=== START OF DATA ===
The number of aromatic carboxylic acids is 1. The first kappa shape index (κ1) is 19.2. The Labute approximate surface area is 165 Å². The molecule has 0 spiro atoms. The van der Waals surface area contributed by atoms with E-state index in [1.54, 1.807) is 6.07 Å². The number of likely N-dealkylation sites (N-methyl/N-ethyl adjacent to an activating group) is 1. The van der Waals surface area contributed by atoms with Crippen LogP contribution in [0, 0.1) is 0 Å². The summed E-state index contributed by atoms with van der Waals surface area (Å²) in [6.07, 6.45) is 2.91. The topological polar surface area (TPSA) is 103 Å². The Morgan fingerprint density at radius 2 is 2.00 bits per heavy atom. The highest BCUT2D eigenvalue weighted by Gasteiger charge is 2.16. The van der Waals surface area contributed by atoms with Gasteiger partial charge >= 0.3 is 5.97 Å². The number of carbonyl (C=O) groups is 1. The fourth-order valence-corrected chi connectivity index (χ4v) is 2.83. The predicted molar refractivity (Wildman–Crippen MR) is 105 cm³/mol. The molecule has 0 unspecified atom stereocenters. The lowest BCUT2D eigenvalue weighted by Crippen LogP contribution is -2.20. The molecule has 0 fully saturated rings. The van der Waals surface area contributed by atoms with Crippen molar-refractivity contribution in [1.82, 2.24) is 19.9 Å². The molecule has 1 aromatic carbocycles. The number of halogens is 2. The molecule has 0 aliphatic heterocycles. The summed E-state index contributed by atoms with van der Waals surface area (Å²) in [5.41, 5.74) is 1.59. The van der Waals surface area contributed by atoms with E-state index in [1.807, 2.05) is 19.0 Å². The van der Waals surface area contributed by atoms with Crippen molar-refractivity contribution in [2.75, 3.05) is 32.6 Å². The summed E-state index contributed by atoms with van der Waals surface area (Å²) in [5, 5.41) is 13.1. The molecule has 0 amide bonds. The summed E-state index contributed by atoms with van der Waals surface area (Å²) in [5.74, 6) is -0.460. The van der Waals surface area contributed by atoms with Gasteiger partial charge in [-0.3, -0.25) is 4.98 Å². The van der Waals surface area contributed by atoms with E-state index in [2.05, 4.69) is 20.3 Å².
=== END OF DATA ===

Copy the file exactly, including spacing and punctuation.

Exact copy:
The number of aromatic carboxylic acids is 1. The first kappa shape index (κ1) is 19.2. The Labute approximate surface area is 165 Å². The molecule has 0 spiro atoms. The van der Waals surface area contributed by atoms with E-state index in [1.54, 1.807) is 6.07 Å². The number of likely N-dealkylation sites (N-methyl/N-ethyl adjacent to an activating group) is 1. The van der Waals surface area contributed by atoms with Crippen LogP contribution in [0, 0.1) is 0 Å². The summed E-state index contributed by atoms with van der Waals surface area (Å²) in [6.07, 6.45) is 2.91. The topological polar surface area (TPSA) is 103 Å². The Morgan fingerprint density at radius 2 is 2.00 bits per heavy atom. The highest BCUT2D eigenvalue weighted by Gasteiger charge is 2.16. The van der Waals surface area contributed by atoms with Gasteiger partial charge >= 0.3 is 5.97 Å². The number of carbonyl (C=O) groups is 1. The fourth-order valence-corrected chi connectivity index (χ4v) is 2.83. The predicted molar refractivity (Wildman–Crippen MR) is 105 cm³/mol. The molecule has 0 unspecified atom stereocenters. The lowest BCUT2D eigenvalue weighted by Crippen LogP contribution is -2.20. The molecule has 0 fully saturated rings. The van der Waals surface area contributed by atoms with Crippen molar-refractivity contribution in [1.82, 2.24) is 19.9 Å². The molecule has 1 aromatic carbocycles. The number of halogens is 2. The molecule has 0 aliphatic heterocycles. The summed E-state index contributed by atoms with van der Waals surface area (Å²) in [5.41, 5.74) is 1.59. The van der Waals surface area contributed by atoms with E-state index in [1.807, 2.05) is 19.0 Å². The van der Waals surface area contributed by atoms with Crippen molar-refractivity contribution in [2.75, 3.05) is 32.6 Å². The summed E-state index contributed by atoms with van der Waals surface area (Å²) in [5, 5.41) is 13.1. The molecule has 0 amide bonds. The summed E-state index contributed by atoms with van der Waals surface area (Å²) in [5.74, 6) is -0.460. The van der Waals surface area contributed by atoms with Gasteiger partial charge in [-0.3, -0.25) is 4.98 Å². The van der Waals surface area contributed by atoms with E-state index in [2.05, 4.69) is 20.3 Å².